Are there downside risks of the #MeToo movement? How do we manage them?
The business case for gender diversity in leadership is compelling. I’ve updated it to include (more) recent studies linking diversity and financial performance.
The bronze statue of a young girl facing the Wall Street Bull will continue to provoke big firms to include more women on boards. It isn’t just the right thing to do; it’s the smart thing to do.
The topic of gender diversity has lots of facets – many sub-topics and applications. I am willing to put in the work to design many different workshops and speeches. All forward my mission – to help create a world where both masculine and feminine strengths are valued and leveraged – and my vision – a world where gender diversity is the norm and organizations thrive as men and women succeed and lead together.
Everyone knows that having women on a company’s board of directors is good for the company’s bottom line. Research shows that a critical mass of THREE women results in better corporate governance. Less likely to feel like an outsider, a woman is more likely to speak up and be heard when she is one of three. Good decisions and good results follow from a balance of feminine and masculine strengths. Knowing this, leaders should not be satisfied with one (token) woman. Yet a new study shows that, at the executive level, most companies have just one woman. They have “checked the box.” With only one woman, they may miss out on the value of true gender diversity.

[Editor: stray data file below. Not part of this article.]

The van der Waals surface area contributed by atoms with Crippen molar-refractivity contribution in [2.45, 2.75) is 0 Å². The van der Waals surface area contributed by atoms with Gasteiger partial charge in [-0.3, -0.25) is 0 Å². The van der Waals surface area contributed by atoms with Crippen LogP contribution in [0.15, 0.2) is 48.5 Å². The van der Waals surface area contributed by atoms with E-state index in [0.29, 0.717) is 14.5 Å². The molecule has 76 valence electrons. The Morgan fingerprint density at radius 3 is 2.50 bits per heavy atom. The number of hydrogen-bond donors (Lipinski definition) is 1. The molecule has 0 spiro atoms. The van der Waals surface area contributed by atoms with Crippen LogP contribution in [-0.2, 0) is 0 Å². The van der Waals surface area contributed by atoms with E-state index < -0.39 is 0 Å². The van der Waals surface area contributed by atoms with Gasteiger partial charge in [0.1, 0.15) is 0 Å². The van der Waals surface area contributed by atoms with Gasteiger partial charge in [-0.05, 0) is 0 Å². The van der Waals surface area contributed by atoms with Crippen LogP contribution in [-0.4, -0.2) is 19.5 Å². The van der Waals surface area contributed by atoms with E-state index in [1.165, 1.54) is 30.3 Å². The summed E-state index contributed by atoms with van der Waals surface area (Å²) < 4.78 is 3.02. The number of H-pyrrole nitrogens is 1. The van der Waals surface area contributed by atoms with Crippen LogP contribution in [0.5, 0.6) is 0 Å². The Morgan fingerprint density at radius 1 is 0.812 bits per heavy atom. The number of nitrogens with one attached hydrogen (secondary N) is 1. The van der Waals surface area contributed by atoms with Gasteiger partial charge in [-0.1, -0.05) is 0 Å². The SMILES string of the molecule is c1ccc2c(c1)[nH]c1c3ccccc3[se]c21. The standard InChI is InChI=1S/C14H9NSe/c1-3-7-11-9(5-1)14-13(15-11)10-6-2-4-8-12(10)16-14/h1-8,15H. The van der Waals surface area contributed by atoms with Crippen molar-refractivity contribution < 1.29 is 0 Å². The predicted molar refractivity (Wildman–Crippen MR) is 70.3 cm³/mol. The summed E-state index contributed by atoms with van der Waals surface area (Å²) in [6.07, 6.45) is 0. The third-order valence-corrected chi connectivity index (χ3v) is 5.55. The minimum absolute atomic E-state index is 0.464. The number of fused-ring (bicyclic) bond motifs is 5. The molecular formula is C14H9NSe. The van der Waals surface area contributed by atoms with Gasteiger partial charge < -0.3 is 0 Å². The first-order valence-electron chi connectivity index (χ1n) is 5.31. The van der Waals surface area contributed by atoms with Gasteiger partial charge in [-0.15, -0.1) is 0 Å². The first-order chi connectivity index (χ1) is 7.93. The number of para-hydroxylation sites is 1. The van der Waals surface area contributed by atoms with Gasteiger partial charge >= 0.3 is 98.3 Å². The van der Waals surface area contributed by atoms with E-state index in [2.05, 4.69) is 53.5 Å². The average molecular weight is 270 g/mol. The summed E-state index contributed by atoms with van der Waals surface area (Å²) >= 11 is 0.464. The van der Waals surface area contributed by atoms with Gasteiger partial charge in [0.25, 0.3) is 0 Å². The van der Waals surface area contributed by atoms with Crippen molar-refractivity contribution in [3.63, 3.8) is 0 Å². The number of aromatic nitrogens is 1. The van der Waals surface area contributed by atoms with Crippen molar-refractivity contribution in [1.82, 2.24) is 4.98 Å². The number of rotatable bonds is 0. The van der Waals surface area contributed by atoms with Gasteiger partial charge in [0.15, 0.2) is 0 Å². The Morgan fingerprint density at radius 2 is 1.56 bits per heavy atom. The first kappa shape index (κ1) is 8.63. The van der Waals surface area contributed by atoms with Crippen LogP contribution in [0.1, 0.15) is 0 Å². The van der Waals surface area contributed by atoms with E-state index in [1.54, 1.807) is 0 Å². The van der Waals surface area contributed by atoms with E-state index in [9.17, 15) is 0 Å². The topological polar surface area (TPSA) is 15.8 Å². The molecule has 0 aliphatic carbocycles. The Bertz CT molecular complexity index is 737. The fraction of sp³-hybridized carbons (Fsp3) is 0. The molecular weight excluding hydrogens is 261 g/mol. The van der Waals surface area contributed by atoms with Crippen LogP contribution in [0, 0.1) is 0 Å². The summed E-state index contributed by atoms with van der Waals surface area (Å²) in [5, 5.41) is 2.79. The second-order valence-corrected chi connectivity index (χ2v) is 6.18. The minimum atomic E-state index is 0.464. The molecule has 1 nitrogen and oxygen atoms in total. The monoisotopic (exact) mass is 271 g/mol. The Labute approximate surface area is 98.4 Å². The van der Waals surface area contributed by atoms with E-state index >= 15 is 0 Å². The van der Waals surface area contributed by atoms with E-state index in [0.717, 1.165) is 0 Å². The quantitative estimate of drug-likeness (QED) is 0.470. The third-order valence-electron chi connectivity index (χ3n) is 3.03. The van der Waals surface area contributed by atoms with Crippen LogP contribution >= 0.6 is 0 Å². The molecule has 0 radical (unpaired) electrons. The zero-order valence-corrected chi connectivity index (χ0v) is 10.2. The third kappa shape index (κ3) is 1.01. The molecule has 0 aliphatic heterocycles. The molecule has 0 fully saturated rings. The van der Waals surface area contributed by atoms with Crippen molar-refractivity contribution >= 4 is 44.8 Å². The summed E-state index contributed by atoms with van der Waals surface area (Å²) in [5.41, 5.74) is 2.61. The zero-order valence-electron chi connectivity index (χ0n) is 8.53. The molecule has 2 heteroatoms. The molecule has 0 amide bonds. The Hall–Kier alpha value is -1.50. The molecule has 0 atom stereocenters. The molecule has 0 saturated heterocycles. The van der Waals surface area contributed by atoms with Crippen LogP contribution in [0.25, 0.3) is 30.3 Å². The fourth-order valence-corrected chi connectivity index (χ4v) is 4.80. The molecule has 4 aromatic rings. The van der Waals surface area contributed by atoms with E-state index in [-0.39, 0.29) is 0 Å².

The fourth article by Sheryl Sandberg and Adam Grant is titled “How Men Can Succeed in the Boardroom and the Bedroom.” About a third of the article is about how gender diversity at work is good for men (as well as women). They call it a “surprising truth” that “equality is good for men, too.” Research over at least a decade has confirmed the business value of gender diversity. So, to me, it is hardly “surprising.” The business case for gender diversity, however, can’t penetrate unconscious mind-sets. I want more spotlight on why women are not better represented at the top. I want the spotlight to be wider than on alleviating work-life pressures. We need to shine the light on, and uproot, the unconscious mind-sets that create obstacles for women in business.